Rugby

‘England will be a tougher test’ says Henshaw

Irish back Henshaw says Wales were tough to break down but England are bigger fish that Ireland need to fry

Robbie Henshaw (right) has started all three of Ireland’s matches in this year’s Six Nations
Robbie Henshaw (right) in action for Ireland Robbie Henshaw (right) has started all three of Ireland’s matches in this year’s Six Nations (Brian Lawless/PA)

Ireland will have a tougher time dispatching England on Saturday week than they did against Wales, says Robbie Henshaw.

The Irish centre praised the Wales defence and how they made it difficult for Ireland to break them down.

“Their defence was pretty good. They had that red wall in our face, they kept their wingers high and had one in the backfield,” said Henshaw, who performed well against the Welsh.

“At the breakdown, we thought they’d commit more numbers than they did to poach the ball but they actually sat off and just kept their numbers on the feet.



“As backs, we should have capitalised more on our scrum going forward, we missed a few opportunities there.

Loads to work on but hugely positive to finish strong.” Wales are undergoing a transition period under Warren Gatland and, despite the scoreline and the dominance of Ireland, still offered some resistance to the home side.

Ireland achieved a bonus point 31-7 victory against Gatland’s side, with tries from Dan Sheehan, James Lowe, Ciarán Frawley and Tadhg Beirne proving the difference against the Welsh.

They equalled the record for most consecutive wins in the Six Nations (11), held by their next opponents, England. Henshaw said: “I think it’s going to be tougher against England with the line speed they’re bringing at the moment.

“They’ll be coming harder off the line with that wall. It’s going to be a tougher test for us over there.”

Former South Africa assistant coach Felix Jones was brought in by England following last year’s World Cup
Former South Africa assistant coach Felix Jones was brought in by England following last year's World Cup Felix Jones (Mike Egerton/PA)

Ireland will see a familiar face in the England camp in Felix Jones, a former Ireland international who now plies his trade as an assistant coach.

Jones joined England from the South African national team, with whom he won two World Cups, the latest one under now-Leinster coach Jacques Nienaber.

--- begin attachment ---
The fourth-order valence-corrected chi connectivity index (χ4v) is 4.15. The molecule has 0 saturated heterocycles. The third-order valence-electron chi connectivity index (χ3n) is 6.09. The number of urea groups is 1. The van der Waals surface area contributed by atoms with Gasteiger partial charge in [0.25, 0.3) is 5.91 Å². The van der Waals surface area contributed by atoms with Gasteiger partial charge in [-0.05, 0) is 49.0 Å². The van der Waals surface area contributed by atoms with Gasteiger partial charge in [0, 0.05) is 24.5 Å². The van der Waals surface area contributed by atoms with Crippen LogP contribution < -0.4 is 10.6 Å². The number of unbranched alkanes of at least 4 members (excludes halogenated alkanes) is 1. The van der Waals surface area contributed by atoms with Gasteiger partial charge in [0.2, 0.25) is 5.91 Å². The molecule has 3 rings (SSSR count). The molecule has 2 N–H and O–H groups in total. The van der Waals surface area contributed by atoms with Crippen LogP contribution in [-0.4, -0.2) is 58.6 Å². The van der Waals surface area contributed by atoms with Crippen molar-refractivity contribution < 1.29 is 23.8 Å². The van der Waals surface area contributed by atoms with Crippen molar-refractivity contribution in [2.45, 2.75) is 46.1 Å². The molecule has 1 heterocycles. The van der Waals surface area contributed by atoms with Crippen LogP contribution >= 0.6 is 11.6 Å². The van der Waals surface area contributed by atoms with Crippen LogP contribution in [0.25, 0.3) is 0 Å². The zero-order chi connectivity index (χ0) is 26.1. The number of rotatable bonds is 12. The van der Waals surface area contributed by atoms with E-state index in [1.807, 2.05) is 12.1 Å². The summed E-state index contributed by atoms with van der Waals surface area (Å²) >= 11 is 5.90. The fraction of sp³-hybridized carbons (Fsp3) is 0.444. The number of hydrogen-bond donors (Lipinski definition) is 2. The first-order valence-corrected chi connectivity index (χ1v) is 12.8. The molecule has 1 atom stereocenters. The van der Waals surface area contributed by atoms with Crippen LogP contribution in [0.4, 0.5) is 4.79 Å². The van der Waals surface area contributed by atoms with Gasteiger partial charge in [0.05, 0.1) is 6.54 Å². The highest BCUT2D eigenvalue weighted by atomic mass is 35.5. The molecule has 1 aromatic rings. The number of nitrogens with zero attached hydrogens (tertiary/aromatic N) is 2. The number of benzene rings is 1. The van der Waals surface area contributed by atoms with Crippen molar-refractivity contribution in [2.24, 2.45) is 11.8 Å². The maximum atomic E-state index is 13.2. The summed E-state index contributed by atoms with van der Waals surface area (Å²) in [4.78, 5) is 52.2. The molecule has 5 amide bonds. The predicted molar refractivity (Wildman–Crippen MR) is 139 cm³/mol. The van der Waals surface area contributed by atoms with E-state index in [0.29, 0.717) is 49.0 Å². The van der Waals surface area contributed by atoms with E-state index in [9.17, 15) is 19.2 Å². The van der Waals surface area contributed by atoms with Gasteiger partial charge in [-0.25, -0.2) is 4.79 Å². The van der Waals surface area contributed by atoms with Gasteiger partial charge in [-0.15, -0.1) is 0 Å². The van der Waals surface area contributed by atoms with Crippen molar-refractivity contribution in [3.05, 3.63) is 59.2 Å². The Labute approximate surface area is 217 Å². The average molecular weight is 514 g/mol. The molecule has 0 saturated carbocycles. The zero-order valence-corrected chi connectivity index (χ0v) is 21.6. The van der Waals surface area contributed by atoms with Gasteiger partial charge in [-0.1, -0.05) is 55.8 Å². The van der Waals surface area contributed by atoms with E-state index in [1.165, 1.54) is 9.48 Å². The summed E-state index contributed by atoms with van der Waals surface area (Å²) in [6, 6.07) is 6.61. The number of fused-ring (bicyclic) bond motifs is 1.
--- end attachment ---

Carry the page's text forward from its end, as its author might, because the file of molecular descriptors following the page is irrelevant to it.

“It’s perfect for us. We know what Felix experienced down in the South African team,” said Henshaw, who plays under Nienaber at Leinster.

“It’s good that we’ll have that bit of knowledge on what we’re coming up against.” Nienaber’s influence has bled through to the Leinster players on Ireland’s squad, of which there are 20 out of the 34-strong squad.

“From being in Jacques’ system we definitely haven’t gotten it right at times,” said Henshaw, who has scored one try in seven games for Leinster this season. “There are opportunities in attack to take and capitalise on those rushing defenders.

“The aim of the system is to create that chaos, put skills under pressure.

“For us, we’ll need to be calm, composed and be ready to take opportunities when they come.”

The question on some fans’ lips was if Henshaw’s recent performances have been a return to form or just fans getting to see what he can do more as he is getting more minutes. Henshaw said: “It’s probably the latter, getting a run of games, getting minutes.

“I’ve been lucky to get back from the World Cup, get a run of games with Leinster and just enjoy it.

“It was stop-start before that. You get form from playing rugby, so to be playing, starting, that’s where you get the best out of me.”

The centre position has been a source of strength for Ireland in recent years, with Henshaw competing with World Player of the Year finalist Bundee Aki, Garry Ringrose and Ulster’s Stuart McCloskey for a starting place.

“It’s always tricky”, said Henshaw.

“That’s the nature of the game. We’re lucky to have such good talent here in this team, all the centres are top-class. “When you get the chance you have to perform and take it otherwise someone else can take it.

“I like the pressure.” In an environment where there is so much competition, players may need to adapt their game to break into the team in a different position and fill a hole where they’re needed.

McCloskey demonstrated this by coming on as a sub on the wing, despite being a centre, and other Ireland players had sub-roles in the team, as Henshaw explained.

“Our coaching staff tell us to expect anything, for all of us to make sure we know every role bar nine and 10 in the backline.

“Myself, I had to cover back three because we had 6/2. Jamison (Gibson-Park) had to cover wing as well.

“Myself and Stu were sitting down a good bit this week covering the wing position even though I’ve never played there nor has he.”

There are still some uneasy memories for Ireland at Twickenham, having lost twice to the old foes in 2019, including a 57-15 defeat.

“I think we’ve taken a lot of learnings from that game, the game against France a couple of years ago, playing in these away cauldron environments,” said Henshaw.

“As a squad, we’ve opened the floor to say what we experienced, that nervous energy and the in-your-face, big stadiums hostile crowds,” he added.

“I think for us it’s not going to be easy at all, the positive thing is we’ve been there now and taking those learnings.”

“They’ll be coming harder off the line with that wall. It’s going to be a tougher test for us over there.”